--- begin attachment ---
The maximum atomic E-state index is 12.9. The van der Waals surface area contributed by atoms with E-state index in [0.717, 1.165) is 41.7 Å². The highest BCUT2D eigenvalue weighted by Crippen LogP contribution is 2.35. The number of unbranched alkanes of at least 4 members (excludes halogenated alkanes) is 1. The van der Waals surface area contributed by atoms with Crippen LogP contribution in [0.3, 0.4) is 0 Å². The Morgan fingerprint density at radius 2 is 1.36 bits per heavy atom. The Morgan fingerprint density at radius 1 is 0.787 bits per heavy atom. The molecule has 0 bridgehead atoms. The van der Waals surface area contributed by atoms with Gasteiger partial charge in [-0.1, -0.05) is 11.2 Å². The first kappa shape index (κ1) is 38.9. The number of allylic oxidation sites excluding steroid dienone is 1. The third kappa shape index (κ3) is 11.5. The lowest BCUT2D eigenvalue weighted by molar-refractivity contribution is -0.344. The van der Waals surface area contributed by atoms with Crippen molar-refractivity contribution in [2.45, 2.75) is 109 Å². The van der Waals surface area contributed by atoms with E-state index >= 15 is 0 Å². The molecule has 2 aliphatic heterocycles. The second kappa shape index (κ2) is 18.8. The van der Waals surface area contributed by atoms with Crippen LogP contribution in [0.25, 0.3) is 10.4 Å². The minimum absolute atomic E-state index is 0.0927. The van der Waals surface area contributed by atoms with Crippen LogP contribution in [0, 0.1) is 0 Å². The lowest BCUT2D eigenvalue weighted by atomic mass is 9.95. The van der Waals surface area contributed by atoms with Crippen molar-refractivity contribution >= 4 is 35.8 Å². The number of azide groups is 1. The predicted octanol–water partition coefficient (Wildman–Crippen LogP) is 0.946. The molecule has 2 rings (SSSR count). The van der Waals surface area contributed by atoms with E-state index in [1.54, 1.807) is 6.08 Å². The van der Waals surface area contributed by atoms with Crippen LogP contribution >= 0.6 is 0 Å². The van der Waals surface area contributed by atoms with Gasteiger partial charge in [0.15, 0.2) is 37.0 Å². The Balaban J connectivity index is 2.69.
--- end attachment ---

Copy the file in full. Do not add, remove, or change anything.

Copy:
The maximum atomic E-state index is 12.9. The van der Waals surface area contributed by atoms with E-state index in [0.717, 1.165) is 41.7 Å². The highest BCUT2D eigenvalue weighted by Crippen LogP contribution is 2.35. The number of unbranched alkanes of at least 4 members (excludes halogenated alkanes) is 1. The van der Waals surface area contributed by atoms with Crippen LogP contribution in [0.3, 0.4) is 0 Å². The Morgan fingerprint density at radius 2 is 1.36 bits per heavy atom. The Morgan fingerprint density at radius 1 is 0.787 bits per heavy atom. The molecule has 0 bridgehead atoms. The van der Waals surface area contributed by atoms with Gasteiger partial charge in [-0.1, -0.05) is 11.2 Å². The first kappa shape index (κ1) is 38.9. The number of allylic oxidation sites excluding steroid dienone is 1. The third kappa shape index (κ3) is 11.5. The lowest BCUT2D eigenvalue weighted by molar-refractivity contribution is -0.344. The van der Waals surface area contributed by atoms with Crippen molar-refractivity contribution in [2.45, 2.75) is 109 Å². The van der Waals surface area contributed by atoms with E-state index >= 15 is 0 Å². The molecule has 2 aliphatic heterocycles. The second kappa shape index (κ2) is 18.8. The van der Waals surface area contributed by atoms with Crippen LogP contribution in [0.25, 0.3) is 10.4 Å². The minimum absolute atomic E-state index is 0.0927. The van der Waals surface area contributed by atoms with Crippen LogP contribution in [0, 0.1) is 0 Å². The lowest BCUT2D eigenvalue weighted by atomic mass is 9.95. The van der Waals surface area contributed by atoms with Crippen molar-refractivity contribution >= 4 is 35.8 Å². The number of azide groups is 1. The predicted octanol–water partition coefficient (Wildman–Crippen LogP) is 0.946. The molecule has 2 rings (SSSR count). The van der Waals surface area contributed by atoms with E-state index in [1.54, 1.807) is 6.08 Å². The van der Waals surface area contributed by atoms with Crippen LogP contribution >= 0.6 is 0 Å². The van der Waals surface area contributed by atoms with Gasteiger partial charge in [0.15, 0.2) is 37.0 Å². The Balaban J connectivity index is 2.69.